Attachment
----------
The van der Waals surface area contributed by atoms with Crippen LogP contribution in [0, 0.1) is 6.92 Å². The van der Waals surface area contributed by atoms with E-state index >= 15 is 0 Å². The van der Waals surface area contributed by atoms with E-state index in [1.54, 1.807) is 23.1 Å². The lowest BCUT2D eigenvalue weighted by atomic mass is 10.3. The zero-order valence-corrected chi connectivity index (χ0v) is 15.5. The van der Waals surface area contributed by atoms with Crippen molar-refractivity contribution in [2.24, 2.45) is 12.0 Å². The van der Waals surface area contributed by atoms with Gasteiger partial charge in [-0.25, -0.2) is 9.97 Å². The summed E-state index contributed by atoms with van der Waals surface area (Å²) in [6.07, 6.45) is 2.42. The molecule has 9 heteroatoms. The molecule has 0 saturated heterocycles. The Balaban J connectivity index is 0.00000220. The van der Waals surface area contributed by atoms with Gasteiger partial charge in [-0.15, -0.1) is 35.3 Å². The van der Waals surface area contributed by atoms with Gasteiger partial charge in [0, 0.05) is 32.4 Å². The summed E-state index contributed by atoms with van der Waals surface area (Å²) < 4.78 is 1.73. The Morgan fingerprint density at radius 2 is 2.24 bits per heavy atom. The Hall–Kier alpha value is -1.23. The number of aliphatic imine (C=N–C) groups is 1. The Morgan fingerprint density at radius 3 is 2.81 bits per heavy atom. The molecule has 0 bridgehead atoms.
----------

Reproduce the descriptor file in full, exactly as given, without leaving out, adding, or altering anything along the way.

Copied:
The van der Waals surface area contributed by atoms with Crippen LogP contribution in [0, 0.1) is 6.92 Å². The van der Waals surface area contributed by atoms with E-state index >= 15 is 0 Å². The van der Waals surface area contributed by atoms with E-state index in [1.54, 1.807) is 23.1 Å². The lowest BCUT2D eigenvalue weighted by atomic mass is 10.3. The zero-order valence-corrected chi connectivity index (χ0v) is 15.5. The van der Waals surface area contributed by atoms with Crippen molar-refractivity contribution in [2.24, 2.45) is 12.0 Å². The van der Waals surface area contributed by atoms with Gasteiger partial charge in [-0.25, -0.2) is 9.97 Å². The summed E-state index contributed by atoms with van der Waals surface area (Å²) in [6.07, 6.45) is 2.42. The molecule has 9 heteroatoms. The molecule has 0 saturated heterocycles. The Balaban J connectivity index is 0.00000220. The van der Waals surface area contributed by atoms with Gasteiger partial charge in [-0.15, -0.1) is 35.3 Å². The van der Waals surface area contributed by atoms with Gasteiger partial charge in [0, 0.05) is 32.4 Å². The summed E-state index contributed by atoms with van der Waals surface area (Å²) < 4.78 is 1.73. The Morgan fingerprint density at radius 2 is 2.24 bits per heavy atom. The Hall–Kier alpha value is -1.23. The number of aliphatic imine (C=N–C) groups is 1. The Morgan fingerprint density at radius 3 is 2.81 bits per heavy atom. The molecule has 0 bridgehead atoms.